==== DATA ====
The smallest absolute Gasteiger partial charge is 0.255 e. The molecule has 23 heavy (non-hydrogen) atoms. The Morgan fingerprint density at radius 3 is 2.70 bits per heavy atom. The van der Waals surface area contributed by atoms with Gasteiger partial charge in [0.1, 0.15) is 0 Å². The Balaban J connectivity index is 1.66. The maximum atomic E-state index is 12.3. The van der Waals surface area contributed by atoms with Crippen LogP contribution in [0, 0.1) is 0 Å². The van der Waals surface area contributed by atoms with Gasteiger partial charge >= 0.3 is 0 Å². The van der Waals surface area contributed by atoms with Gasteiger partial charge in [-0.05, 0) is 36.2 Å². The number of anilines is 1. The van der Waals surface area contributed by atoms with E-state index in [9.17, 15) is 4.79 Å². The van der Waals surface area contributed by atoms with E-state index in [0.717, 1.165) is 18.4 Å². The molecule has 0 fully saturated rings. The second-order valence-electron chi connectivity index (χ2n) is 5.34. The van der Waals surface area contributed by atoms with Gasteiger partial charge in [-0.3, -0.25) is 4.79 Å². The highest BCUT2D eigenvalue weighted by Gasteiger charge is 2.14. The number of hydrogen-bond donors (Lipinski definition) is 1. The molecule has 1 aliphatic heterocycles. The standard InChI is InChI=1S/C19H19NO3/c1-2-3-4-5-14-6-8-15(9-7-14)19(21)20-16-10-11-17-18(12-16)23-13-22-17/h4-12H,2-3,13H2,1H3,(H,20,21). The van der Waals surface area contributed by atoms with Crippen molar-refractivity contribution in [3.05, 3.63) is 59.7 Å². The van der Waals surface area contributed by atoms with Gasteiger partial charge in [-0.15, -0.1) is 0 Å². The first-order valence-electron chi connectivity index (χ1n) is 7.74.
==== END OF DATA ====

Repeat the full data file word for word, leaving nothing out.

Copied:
The smallest absolute Gasteiger partial charge is 0.255 e. The molecule has 23 heavy (non-hydrogen) atoms. The Morgan fingerprint density at radius 3 is 2.70 bits per heavy atom. The van der Waals surface area contributed by atoms with Gasteiger partial charge in [0.1, 0.15) is 0 Å². The Balaban J connectivity index is 1.66. The maximum atomic E-state index is 12.3. The van der Waals surface area contributed by atoms with Crippen LogP contribution in [0, 0.1) is 0 Å². The van der Waals surface area contributed by atoms with Gasteiger partial charge >= 0.3 is 0 Å². The van der Waals surface area contributed by atoms with Gasteiger partial charge in [-0.05, 0) is 36.2 Å². The number of anilines is 1. The van der Waals surface area contributed by atoms with E-state index in [9.17, 15) is 4.79 Å². The van der Waals surface area contributed by atoms with E-state index in [0.717, 1.165) is 18.4 Å². The molecule has 0 fully saturated rings. The second-order valence-electron chi connectivity index (χ2n) is 5.34. The van der Waals surface area contributed by atoms with Gasteiger partial charge in [-0.3, -0.25) is 4.79 Å². The highest BCUT2D eigenvalue weighted by Gasteiger charge is 2.14. The number of hydrogen-bond donors (Lipinski definition) is 1. The molecule has 1 aliphatic heterocycles. The standard InChI is InChI=1S/C19H19NO3/c1-2-3-4-5-14-6-8-15(9-7-14)19(21)20-16-10-11-17-18(12-16)23-13-22-17/h4-12H,2-3,13H2,1H3,(H,20,21). The van der Waals surface area contributed by atoms with Crippen molar-refractivity contribution in [3.05, 3.63) is 59.7 Å². The van der Waals surface area contributed by atoms with Gasteiger partial charge in [-0.15, -0.1) is 0 Å². The first-order valence-electron chi connectivity index (χ1n) is 7.74.